We’d departed North Harbour between 6:30 and 7:00 a.m. for the trip around Brooks Peninsula. It’s not a particularly long trip—about 36nm—and the forecast didn’t look like morning would be any calmer than afternoon, but we wanted to leave ample time for exploring Columbia Cove once we arrived.
Crossing the mouth of Quatsino Sound was the bumpiest part of the day. No wind, just some confused swells. We motored through a few fog patches, but generally enjoyed a sunny, clear morning on the water.
As we neared Brooks, conditions improved. We saw the rugged profile of Brooks Peninsula, something we haven’t seen on previous trips thanks to thick fog. Rays of sun reached Solander Island. Seas were flat. We saw sea lions, seals, and puffins!!
Sam wrote this while underway:
Solander Island and Cape Cook are to port. To starboard, nothing. A wisp of fog spills off the top of Solander, propelled by the same light breeze that blows the briny smell of the sea through the open pilothouse doors. The main ticks over faithfully at 1300 rpm, the sun shines overhead, a lazy swell gently rolls under the boat, and I can’t stop smiling.
It’s peaceful out here, but ashore the swells explode ferociously. Through the binoculars, I can see that Solander Island has almost no vegetation, just rugged, knobby, imposing bluffs. I’ve read stories of 100-knot winds out here, and I can’t imagine the maelstrom that would create. Evidently the violence is so great trees can’t survive. It’s good to be here on a calm day.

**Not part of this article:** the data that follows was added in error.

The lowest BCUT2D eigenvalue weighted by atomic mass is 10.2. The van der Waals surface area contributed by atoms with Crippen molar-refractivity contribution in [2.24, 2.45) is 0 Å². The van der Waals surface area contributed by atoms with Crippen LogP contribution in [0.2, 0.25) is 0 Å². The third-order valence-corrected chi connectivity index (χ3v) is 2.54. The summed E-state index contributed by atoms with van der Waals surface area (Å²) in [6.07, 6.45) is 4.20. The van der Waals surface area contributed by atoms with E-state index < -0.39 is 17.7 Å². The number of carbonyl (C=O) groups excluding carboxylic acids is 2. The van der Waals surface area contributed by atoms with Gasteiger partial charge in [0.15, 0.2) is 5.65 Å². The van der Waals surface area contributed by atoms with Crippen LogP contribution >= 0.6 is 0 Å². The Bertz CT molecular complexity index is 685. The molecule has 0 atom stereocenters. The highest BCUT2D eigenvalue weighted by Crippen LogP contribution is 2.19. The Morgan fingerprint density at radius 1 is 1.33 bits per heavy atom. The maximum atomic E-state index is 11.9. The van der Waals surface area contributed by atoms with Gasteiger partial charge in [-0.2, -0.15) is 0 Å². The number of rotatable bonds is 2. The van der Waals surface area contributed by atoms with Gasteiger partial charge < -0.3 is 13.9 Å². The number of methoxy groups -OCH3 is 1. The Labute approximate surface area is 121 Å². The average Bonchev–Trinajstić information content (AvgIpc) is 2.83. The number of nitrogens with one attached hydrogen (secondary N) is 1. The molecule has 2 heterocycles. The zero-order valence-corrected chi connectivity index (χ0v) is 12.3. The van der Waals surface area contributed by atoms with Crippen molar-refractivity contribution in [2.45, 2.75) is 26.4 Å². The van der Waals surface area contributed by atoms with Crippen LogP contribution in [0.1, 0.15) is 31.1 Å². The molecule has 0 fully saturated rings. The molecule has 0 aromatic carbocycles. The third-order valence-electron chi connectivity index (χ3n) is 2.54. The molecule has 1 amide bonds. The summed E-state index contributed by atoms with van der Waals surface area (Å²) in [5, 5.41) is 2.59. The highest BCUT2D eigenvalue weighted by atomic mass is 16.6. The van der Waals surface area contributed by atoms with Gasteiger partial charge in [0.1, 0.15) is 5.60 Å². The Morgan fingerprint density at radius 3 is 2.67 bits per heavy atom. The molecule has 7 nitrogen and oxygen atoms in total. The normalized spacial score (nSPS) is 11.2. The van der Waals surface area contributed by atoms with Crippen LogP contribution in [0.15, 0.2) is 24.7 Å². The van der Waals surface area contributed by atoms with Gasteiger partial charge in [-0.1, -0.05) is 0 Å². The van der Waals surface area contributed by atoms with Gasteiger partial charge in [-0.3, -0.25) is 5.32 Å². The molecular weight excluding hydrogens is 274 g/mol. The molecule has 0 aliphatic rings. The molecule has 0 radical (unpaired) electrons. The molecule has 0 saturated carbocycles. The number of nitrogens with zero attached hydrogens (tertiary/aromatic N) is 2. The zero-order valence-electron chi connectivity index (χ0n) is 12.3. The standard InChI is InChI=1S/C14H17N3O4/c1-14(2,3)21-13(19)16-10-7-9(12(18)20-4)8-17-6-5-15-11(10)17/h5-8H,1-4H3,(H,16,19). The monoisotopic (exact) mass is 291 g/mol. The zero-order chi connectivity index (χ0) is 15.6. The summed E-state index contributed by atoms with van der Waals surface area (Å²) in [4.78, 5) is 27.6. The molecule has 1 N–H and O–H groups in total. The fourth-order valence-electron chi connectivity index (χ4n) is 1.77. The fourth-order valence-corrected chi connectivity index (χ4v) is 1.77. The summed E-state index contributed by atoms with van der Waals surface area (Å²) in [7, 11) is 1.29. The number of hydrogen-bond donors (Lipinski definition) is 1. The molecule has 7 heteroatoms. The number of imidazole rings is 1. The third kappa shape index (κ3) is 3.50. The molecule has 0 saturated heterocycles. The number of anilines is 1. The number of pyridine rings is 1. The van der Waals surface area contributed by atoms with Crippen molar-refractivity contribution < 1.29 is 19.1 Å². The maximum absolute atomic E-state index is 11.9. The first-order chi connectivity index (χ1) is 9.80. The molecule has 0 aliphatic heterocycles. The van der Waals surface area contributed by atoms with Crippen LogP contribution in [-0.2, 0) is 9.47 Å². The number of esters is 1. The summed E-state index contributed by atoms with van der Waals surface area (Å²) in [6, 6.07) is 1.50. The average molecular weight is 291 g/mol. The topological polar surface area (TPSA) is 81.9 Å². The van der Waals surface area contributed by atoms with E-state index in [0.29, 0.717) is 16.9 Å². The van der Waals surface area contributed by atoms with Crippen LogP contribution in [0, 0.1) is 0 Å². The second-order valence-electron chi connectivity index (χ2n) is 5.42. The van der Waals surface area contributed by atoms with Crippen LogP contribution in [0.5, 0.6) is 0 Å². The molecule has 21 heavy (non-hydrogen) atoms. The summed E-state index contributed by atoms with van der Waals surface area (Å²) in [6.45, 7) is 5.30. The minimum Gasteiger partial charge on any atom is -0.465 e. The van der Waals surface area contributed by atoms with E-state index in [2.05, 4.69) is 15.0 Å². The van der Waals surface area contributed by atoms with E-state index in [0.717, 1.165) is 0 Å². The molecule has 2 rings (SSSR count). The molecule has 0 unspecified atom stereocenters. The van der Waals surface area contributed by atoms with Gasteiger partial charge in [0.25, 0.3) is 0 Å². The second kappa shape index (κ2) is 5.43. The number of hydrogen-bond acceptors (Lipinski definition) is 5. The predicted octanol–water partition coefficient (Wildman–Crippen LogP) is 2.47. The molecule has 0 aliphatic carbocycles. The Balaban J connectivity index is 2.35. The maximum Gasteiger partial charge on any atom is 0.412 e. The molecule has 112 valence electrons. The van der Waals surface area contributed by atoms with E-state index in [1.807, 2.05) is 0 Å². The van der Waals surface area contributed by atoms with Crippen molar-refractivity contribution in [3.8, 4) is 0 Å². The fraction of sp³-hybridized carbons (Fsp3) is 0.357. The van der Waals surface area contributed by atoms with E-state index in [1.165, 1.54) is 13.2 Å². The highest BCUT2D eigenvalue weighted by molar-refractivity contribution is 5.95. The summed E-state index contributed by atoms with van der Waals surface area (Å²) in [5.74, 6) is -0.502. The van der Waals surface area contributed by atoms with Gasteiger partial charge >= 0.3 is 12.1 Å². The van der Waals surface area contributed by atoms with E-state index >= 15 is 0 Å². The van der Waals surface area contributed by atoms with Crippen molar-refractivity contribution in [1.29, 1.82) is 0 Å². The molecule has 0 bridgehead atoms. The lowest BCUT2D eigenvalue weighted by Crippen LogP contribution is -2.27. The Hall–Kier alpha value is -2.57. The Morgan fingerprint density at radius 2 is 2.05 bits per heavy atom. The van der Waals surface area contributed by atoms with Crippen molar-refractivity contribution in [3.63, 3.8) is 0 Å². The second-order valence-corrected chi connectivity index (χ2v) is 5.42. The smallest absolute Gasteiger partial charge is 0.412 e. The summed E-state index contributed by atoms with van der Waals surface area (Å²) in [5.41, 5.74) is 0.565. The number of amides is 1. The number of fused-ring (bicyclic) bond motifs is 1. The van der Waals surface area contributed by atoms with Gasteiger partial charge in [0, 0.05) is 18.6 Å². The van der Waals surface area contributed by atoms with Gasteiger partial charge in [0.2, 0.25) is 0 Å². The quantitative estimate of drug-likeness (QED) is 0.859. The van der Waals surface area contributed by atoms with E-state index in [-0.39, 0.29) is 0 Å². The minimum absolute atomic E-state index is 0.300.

I’m smiling because today everything is working out perfectly. Cruising is a puzzle—for a day like this to happen, all the pieces must fit in their place. The boat has to be sound, the weather analyzed, patience exercised, plans adjusted, opportunities seized. For the last week, I’ve been eying today for rounding Brooks. We’ve slowed down and sped up, hoping our efforts would be rewarded with a smooth trip around Vancouver Island’s most imposing landmark.
Now, south of Solander, the computer shows an hour and a half to Columbia Cove, my favorite anchorage on Vancouver Island, but I don’t want this moment to end. I contemplate taking a lap around Solander, but the smell of the seal colony deters me. A moment later, the autopilot beeps and steers the boat onto a southeast heading. The swells slip effortlessly under the boat, a delightful magic carpet ride, the Pacific living up to its name. Does it get any better than this?
We arrived in Columbia Cove before noon. Most of us dinghied ashore to hike across to Shelter Sheds.
We beached the dinghies a distance from the trailhead and walked the rest of the way through the grassy marsh and across a large fallen log, then continued on the primitive but well-marked trail.
Once across the trail and on the beach, we enjoyed walking barefoot in the warm, soft sand. There were no other cruisers, no kayakers, just us and magnificent surroundings.
When we returned back to where we started, the tide was higher (and therefore probably more than knee deep in a few spots) so Kevin and Sam went to retrieve the dinghies, then picked the rest of us up at the log.
Later, we gathered on the Safe Harbour/Airship raft for dinner: BYOP (bring your own protein), corn on the cob, and baked potatoes. For the first time this trip, we had happy hour on the upper deck, warmed by the sun and energized by the perfect day!
Today’s route: 37.0 nautical miles, 4 hours 57 minutes underway
Flotilla total: 371.7 nautical miles, 51 hours 21 minutes underway